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obama administration brought in the fourth one, the affordable care act and dodd-frank, they're qualitatively a new step on american state, the way that the europeans have had a state for much longer. >> so, professor moreno, how has this affected you and i? >> people usually don't meet a bureaucrat face-to-face, a frale bureaucrat especially, but everything that you do in life, practically, is affected by rules that the people make, anything that involves your health care now is increasingly dictated by health and human services. if you want to apply for a job, there are all kinds of requirements and regulations that are-- and employers, especially, have to comply with all kinds of red tape. the compliance costs of satisfying federal regulators are throwing exponentially. education, schools are
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increasingly managed and used to be the quintessential institutions where americans governed themselves in schoolhouses so every aspect of life is being shaped, by rules, prospectively laws, that are made and enforced by people who nobody knows, people they can't name. people they don't vote for. people who aren't accountable to them. and people who think they are-- they know how to manage the lives of ordinary americans better than ordinary americans themselves can. >> you used the 1927 radio act as an example, why? >> herbert hoover who has gone down in history unbe fortunately as a laissez-faire, was a progressive. and the radio act i think it was the federal radio commission, the power to issue licenses to people if you wanted to operate a radio. according to their sense of public convenience and necessity.
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so, these people got to decide, these commissioners got to decide whether the public really needed a radio outlet in a certain locality. and that's a tremendously powerful power that they have. previously newspapers were relative unregulated. you didn't need a license to start a newspaper, radio you did. radio was a more ma manipulating and they knew that the license renewal was contingent on whether you played ball the way that the administration wants you to. so, i think it's a perfect and early example of some of the political dangers of an administrative discretion of licensing. >> and given to what you've been describing as the size of the federal government grown? >> not as much as you think.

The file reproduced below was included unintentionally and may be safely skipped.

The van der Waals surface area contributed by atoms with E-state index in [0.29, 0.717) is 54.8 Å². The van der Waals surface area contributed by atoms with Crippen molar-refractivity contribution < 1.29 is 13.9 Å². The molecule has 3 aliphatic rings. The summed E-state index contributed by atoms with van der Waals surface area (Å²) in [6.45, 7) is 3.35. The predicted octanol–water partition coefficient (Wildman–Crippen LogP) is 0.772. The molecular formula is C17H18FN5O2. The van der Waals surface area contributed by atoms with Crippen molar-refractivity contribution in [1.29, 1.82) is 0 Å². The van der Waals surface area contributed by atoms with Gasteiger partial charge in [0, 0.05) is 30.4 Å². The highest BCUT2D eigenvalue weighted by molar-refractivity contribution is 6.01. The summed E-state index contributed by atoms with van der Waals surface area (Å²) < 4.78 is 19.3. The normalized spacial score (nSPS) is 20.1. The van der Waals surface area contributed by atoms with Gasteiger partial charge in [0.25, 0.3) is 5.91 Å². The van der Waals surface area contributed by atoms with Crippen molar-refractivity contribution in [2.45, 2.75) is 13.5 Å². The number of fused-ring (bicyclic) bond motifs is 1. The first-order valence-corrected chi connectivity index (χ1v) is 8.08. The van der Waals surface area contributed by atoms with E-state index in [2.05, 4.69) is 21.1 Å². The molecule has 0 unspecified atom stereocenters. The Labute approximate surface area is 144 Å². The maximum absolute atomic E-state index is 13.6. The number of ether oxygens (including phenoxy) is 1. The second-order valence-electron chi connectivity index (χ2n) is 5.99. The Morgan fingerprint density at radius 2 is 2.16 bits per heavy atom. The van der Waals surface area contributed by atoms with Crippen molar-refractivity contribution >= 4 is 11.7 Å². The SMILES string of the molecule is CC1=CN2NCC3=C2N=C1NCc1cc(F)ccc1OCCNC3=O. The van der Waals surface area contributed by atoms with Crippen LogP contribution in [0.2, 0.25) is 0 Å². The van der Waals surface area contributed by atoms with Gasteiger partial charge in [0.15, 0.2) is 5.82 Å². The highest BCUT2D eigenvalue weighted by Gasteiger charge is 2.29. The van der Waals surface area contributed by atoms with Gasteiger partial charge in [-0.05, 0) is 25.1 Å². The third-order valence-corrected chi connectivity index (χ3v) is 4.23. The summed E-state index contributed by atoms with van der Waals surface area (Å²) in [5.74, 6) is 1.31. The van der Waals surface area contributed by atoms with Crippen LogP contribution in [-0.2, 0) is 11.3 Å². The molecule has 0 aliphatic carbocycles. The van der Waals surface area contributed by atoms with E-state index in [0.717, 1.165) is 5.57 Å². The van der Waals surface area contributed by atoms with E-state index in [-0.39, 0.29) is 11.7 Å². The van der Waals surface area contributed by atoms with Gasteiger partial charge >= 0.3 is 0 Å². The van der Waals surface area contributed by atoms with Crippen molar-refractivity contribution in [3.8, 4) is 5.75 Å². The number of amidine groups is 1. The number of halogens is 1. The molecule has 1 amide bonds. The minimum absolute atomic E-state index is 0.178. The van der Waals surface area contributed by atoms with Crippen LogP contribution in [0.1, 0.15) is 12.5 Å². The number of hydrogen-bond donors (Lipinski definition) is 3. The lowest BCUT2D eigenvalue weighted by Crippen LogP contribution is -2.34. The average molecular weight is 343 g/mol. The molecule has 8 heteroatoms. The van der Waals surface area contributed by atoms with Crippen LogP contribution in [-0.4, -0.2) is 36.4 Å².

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the number of personnel that the government has employed hasn't grown much since world war ii. mostly because the federal government gets the states to do its regulating. the federal government gives money to the states and the states have to comply with federal regulation so the states are actually administering these programs. so, people haven't noticed so much the growth of the federal government in terms of personnel, because it's being carried out through the agencies of the states and by getting private institutions to hire officers whose whole jobs, full-time job of lawyers is making sure that we're in compliance with federal regulations. the government has made the enforcement of this done through both state and private parties. >> what's the role of the federal register? >> that is sort of the compilelation of these regulations and it wasn't-- it wasn't started until 1935. you have one central place